I should add that I’m not against all movies that you wouldn’t watch with your 4 year-old children—several of my other favorite movies fall into that category.  The fact is, it’s annoying when a series starts family-friendly, but then sours to the point that parents are forced to either let their kids watch things they’re not comfortable with, or pick a point in the story-line where the kids just have to wait to learn what happens next (and probably have it all spoiled for them before they can see it). That’s probably my biggest complaint about the Harry Potter series—it was fine for my generation because we matured as the books/movies came out, but with all the books and movies now available, a parent might have problems when their elementary school children want to read/see Harry Potter IV, as people start cutting their limbs off and killing each other, or Harry Potter VI, when dead bodies are re-animated in a creepy lake and do-I-really-need-to-go-on?


In the end there are a lot of things that make Star Wars amazing, but I think it’s fitting that the last thing I mention is that the one thing that made the original Star Wars legendary was the way it defied everyone’s expectations in a movie and did things that had never been done before.  So in conclusion, in addition to the things I’ve listed, I hope to see something I’ve never seen before—something that, like the battle of Hoth according to Myth Busters’ Adam Savage (and I heartily agree), remains unmatched for over 35 years.

Honorable Mentions

-          Weird Transitions between Scenes

o   You’ll probably laugh at me for noticing this one, but a subtle theme across Star Wars movies is seen in George Lucas’ obsession with getting the right cut between scenes.  It’s almost never the classic dissolve or a straight cut, but the new scene is always dragged across the screen, explodes outward from the middle, or something else unique (almost like an old PowerPoint presentation).  It’s the Star Wars way to let you know the scene is changing.  If you think hard about it, you can probably, like me, remember the way the scene slides up from the bottom as C-3PO is lifted from the sand after the sand people attack and the film transitions to Obi Wan’s home.  Or the way the end credits always start with the final scene being enveloped in black from the outside in.

-          Repeated Themes

o   This is a major part of Star Wars and the only reason it is left for the honorable mentions list is that themes of good vs evil and the repetition of themes are not strictly unique to Star Wars (unless you want to talk fan theories like the ring theory—but that’s a discussion for another time and a much longer write-up).  As George Lucas himself put it, the Star Wars movies are kind of like a jazz performance—each idea (or melody, chord progression, rhythm) is repeated, sometimes for hours on end, but each time it is presented differently, bringing new light to the idea.  As a simple and more obvious example, Anakin and Luke both face similar difficulties between choosing the light side or the dark side, but the two stories don’t feel repetitious in an “unoriginal” way because the repeated motif teaches us completely different lessons.  In the case of Anakin, we see someone who is presented with the strict and structured Jedi order, whose lengthy and detailed list of rules leave Anakin feeling so guilty for each of his mistakes that Darth Sidious has no problem convincing him he cannot possibly be a true Jedi.  On the other hand, Luke, who is instead taught to trust his feelings to know right from wrong, realizes that his mistakes do not define him, so when Sidious presents the same look-what-you-did-you-can’t-be-a-Jedi argument, Luke tosses his lightsaber away, announcing “You have failed, Your Highness. I am a Jedi.”  This cyclical repetition helps tie the entire series together and brings a familiarity to the movies that is probably a big part of why most of the “prequels haters” actually really enjoyed them the first time they saw them.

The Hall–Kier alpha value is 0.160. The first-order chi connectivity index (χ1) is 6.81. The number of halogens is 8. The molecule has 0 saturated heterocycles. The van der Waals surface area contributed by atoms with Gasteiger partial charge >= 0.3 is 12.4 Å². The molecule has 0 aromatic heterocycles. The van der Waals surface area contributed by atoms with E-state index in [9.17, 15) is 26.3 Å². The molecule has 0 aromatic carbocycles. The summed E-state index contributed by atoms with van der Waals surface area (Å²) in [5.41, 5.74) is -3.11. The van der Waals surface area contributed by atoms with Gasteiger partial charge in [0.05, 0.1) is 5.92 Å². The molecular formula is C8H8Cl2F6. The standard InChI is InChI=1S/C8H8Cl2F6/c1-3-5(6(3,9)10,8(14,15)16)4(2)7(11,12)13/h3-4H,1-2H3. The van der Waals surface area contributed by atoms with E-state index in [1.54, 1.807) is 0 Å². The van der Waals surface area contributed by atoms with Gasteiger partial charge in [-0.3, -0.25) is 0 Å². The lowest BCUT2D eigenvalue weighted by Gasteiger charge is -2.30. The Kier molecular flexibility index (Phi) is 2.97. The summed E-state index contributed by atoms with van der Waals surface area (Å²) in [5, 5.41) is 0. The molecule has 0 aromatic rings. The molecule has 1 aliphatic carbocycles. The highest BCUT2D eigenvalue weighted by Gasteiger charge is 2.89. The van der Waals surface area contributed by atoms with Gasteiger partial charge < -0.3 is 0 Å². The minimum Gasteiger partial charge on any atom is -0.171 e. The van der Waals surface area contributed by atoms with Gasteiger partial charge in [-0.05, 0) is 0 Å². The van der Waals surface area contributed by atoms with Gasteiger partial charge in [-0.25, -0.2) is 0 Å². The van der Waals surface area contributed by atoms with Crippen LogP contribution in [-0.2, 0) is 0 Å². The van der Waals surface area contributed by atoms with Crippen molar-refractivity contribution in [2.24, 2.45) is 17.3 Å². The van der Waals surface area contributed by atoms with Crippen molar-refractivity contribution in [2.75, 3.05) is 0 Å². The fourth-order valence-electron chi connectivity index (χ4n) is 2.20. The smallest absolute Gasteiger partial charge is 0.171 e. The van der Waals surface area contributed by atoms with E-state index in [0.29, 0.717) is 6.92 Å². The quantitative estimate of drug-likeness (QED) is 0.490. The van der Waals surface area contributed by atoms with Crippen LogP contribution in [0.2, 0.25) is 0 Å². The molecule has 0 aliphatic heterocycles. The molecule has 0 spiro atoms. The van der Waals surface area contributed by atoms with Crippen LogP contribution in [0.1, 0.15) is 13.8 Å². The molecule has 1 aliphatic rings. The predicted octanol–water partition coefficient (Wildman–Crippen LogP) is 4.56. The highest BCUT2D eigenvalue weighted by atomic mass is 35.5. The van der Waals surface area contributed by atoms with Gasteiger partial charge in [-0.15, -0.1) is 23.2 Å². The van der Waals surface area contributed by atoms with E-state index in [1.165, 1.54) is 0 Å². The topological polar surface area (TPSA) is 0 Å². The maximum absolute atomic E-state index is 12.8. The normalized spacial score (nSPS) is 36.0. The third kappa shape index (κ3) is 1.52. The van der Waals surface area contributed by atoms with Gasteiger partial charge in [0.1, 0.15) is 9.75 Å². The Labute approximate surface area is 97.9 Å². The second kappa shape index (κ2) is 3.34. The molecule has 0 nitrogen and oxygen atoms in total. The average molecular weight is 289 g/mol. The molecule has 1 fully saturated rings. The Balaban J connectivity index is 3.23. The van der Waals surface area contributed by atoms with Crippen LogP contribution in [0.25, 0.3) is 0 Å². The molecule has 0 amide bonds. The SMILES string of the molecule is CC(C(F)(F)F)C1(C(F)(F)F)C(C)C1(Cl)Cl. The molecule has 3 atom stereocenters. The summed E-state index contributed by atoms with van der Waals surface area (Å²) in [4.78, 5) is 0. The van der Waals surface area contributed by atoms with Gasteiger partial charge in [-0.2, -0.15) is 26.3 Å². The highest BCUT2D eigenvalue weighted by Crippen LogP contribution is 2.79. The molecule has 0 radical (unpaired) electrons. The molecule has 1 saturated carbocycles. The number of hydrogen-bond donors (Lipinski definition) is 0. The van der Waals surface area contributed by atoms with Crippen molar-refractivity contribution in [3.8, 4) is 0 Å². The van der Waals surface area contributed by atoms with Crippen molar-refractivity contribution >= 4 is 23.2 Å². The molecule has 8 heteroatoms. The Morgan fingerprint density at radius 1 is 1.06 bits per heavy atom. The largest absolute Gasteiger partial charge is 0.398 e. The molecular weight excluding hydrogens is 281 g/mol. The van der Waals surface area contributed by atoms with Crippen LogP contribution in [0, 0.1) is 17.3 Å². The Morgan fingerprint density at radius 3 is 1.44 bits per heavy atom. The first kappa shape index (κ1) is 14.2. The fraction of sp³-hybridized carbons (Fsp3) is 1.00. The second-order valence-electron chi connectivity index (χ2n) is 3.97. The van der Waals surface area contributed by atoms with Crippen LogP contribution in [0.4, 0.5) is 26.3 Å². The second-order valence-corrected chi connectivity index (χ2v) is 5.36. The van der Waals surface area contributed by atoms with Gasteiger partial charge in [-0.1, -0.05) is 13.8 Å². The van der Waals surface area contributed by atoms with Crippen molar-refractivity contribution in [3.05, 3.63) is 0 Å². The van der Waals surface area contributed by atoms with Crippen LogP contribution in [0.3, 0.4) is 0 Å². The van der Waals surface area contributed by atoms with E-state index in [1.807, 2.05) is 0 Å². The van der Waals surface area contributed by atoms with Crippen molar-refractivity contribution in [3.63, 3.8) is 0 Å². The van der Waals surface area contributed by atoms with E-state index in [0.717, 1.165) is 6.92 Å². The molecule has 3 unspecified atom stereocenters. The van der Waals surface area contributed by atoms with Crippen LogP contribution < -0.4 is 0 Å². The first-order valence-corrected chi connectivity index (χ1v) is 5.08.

-          THX Opener
-          “I’ve got a bad feeling about this.”

-          R2-D2 and C-3PO
o   As cool as BB-8 looks, I’m not ready to let go of the original duo.

-          Something to make fun of later

o   Whether it’s Admiral Ackbark, Stormtroopers bumping their heads, or someone selling death sticks to Obi Wan in a bar, we all need some great jokes and things to parody later.


  1. My three nine-year-olds are most frustrated that we won't let them watch Episode III yet, due to its PG-13 rating. (Actually, it received an M classification here in Australia. "Films and computer games classified M (Mature) contain content of a moderate impact and are recommended for teenagers aged 15 years and over." So they impatiently await. It's probably my biggest frustration with the series; I let my 12 year old daughter watch III after constant nagging, but even she agreed it was a bit much for her!

    1. As the author of the article (responding anonymously to keep my terribly outdated Google profile hidden), I have to agree that's probably my least favorite part of the series, too. I still feel the series can loosely hold the title of "clean" and have a lot of respect for episode 3 because the sole reason it is PG-13 is because of action violence (it's hard to imagine a movie depicting the fall of the Jedi/Republic as well as why Vader is in his suit that isn't PG-13). I'm impressed that they still kept the movie pretty blood-free (hooray for lightsabers!) and didn't let any other inappropriate things creep in just because the movie covered such a dark chapter in the story and was therefore destined for more mature audiences.